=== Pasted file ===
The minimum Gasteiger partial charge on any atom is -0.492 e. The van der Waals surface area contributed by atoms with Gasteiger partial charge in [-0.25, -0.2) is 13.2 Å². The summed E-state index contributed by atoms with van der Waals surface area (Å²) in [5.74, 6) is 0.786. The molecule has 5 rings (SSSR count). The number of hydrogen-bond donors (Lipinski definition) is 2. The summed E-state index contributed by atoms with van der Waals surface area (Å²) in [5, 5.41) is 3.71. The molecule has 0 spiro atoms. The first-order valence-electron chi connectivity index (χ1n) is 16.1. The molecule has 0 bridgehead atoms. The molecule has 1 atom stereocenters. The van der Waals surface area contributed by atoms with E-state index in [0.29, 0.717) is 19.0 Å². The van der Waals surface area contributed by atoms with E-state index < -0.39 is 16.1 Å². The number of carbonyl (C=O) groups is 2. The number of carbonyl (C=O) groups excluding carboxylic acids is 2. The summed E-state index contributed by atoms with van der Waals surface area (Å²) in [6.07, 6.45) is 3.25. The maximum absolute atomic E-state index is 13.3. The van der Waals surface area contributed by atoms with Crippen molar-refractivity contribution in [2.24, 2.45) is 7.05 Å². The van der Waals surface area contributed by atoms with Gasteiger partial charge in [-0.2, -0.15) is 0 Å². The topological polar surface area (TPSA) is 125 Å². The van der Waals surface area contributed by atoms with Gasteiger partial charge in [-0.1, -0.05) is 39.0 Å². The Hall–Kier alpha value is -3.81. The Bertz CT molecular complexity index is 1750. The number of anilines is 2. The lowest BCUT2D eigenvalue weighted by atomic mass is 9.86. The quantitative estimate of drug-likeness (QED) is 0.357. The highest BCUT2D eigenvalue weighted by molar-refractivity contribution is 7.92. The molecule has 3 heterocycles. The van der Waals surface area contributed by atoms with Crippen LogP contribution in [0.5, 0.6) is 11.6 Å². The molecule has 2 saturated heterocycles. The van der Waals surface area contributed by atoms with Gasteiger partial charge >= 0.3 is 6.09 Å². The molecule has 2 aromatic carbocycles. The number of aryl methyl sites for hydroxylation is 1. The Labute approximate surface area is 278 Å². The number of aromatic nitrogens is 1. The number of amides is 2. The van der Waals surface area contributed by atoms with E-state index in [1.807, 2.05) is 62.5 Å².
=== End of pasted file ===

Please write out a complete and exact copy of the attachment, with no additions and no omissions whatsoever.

The minimum Gasteiger partial charge on any atom is -0.492 e. The van der Waals surface area contributed by atoms with Gasteiger partial charge in [-0.25, -0.2) is 13.2 Å². The summed E-state index contributed by atoms with van der Waals surface area (Å²) in [5.74, 6) is 0.786. The molecule has 5 rings (SSSR count). The number of hydrogen-bond donors (Lipinski definition) is 2. The summed E-state index contributed by atoms with van der Waals surface area (Å²) in [5, 5.41) is 3.71. The molecule has 0 spiro atoms. The first-order valence-electron chi connectivity index (χ1n) is 16.1. The molecule has 0 bridgehead atoms. The molecule has 1 atom stereocenters. The van der Waals surface area contributed by atoms with E-state index in [0.29, 0.717) is 19.0 Å². The van der Waals surface area contributed by atoms with E-state index < -0.39 is 16.1 Å². The number of carbonyl (C=O) groups is 2. The number of carbonyl (C=O) groups excluding carboxylic acids is 2. The summed E-state index contributed by atoms with van der Waals surface area (Å²) in [6.07, 6.45) is 3.25. The maximum absolute atomic E-state index is 13.3. The van der Waals surface area contributed by atoms with Crippen molar-refractivity contribution in [2.24, 2.45) is 7.05 Å². The van der Waals surface area contributed by atoms with Gasteiger partial charge in [-0.2, -0.15) is 0 Å². The topological polar surface area (TPSA) is 125 Å². The van der Waals surface area contributed by atoms with Gasteiger partial charge in [-0.1, -0.05) is 39.0 Å². The Hall–Kier alpha value is -3.81. The Bertz CT molecular complexity index is 1750. The number of anilines is 2. The lowest BCUT2D eigenvalue weighted by atomic mass is 9.86. The quantitative estimate of drug-likeness (QED) is 0.357. The highest BCUT2D eigenvalue weighted by molar-refractivity contribution is 7.92. The molecule has 3 heterocycles. The van der Waals surface area contributed by atoms with Crippen LogP contribution in [0.5, 0.6) is 11.6 Å². The molecule has 2 saturated heterocycles. The van der Waals surface area contributed by atoms with Gasteiger partial charge >= 0.3 is 6.09 Å². The molecule has 2 aromatic carbocycles. The number of aryl methyl sites for hydroxylation is 1. The Labute approximate surface area is 278 Å². The number of aromatic nitrogens is 1. The number of amides is 2. The van der Waals surface area contributed by atoms with E-state index in [1.807, 2.05) is 62.5 Å².